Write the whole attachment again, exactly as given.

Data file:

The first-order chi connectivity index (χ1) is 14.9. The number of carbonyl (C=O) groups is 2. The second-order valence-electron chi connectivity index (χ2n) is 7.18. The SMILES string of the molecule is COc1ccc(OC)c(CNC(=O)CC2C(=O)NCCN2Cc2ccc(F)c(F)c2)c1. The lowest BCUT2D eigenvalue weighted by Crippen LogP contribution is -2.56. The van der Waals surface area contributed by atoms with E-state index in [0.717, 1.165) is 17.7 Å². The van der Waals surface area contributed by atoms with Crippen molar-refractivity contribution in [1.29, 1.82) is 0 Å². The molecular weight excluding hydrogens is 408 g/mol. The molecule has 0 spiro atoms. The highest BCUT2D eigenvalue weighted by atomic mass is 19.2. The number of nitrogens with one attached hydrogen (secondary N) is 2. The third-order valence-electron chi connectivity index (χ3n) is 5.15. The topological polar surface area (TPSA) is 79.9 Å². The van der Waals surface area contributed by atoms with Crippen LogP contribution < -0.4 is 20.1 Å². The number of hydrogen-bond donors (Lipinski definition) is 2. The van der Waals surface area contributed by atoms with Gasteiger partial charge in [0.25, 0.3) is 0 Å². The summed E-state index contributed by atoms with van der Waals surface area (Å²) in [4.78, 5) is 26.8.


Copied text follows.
The first-order chi connectivity index (χ1) is 14.9. The number of carbonyl (C=O) groups is 2. The second-order valence-electron chi connectivity index (χ2n) is 7.18. The SMILES string of the molecule is COc1ccc(OC)c(CNC(=O)CC2C(=O)NCCN2Cc2ccc(F)c(F)c2)c1. The lowest BCUT2D eigenvalue weighted by Crippen LogP contribution is -2.56. The van der Waals surface area contributed by atoms with E-state index in [0.717, 1.165) is 17.7 Å². The van der Waals surface area contributed by atoms with Crippen molar-refractivity contribution in [1.29, 1.82) is 0 Å². The molecular weight excluding hydrogens is 408 g/mol. The molecule has 0 spiro atoms. The highest BCUT2D eigenvalue weighted by atomic mass is 19.2. The number of nitrogens with one attached hydrogen (secondary N) is 2. The third-order valence-electron chi connectivity index (χ3n) is 5.15. The topological polar surface area (TPSA) is 79.9 Å². The van der Waals surface area contributed by atoms with Crippen LogP contribution < -0.4 is 20.1 Å². The number of hydrogen-bond donors (Lipinski definition) is 2. The van der Waals surface area contributed by atoms with Gasteiger partial charge in [0.25, 0.3) is 0 Å². The summed E-state index contributed by atoms with van der Waals surface area (Å²) in [4.78, 5) is 26.8.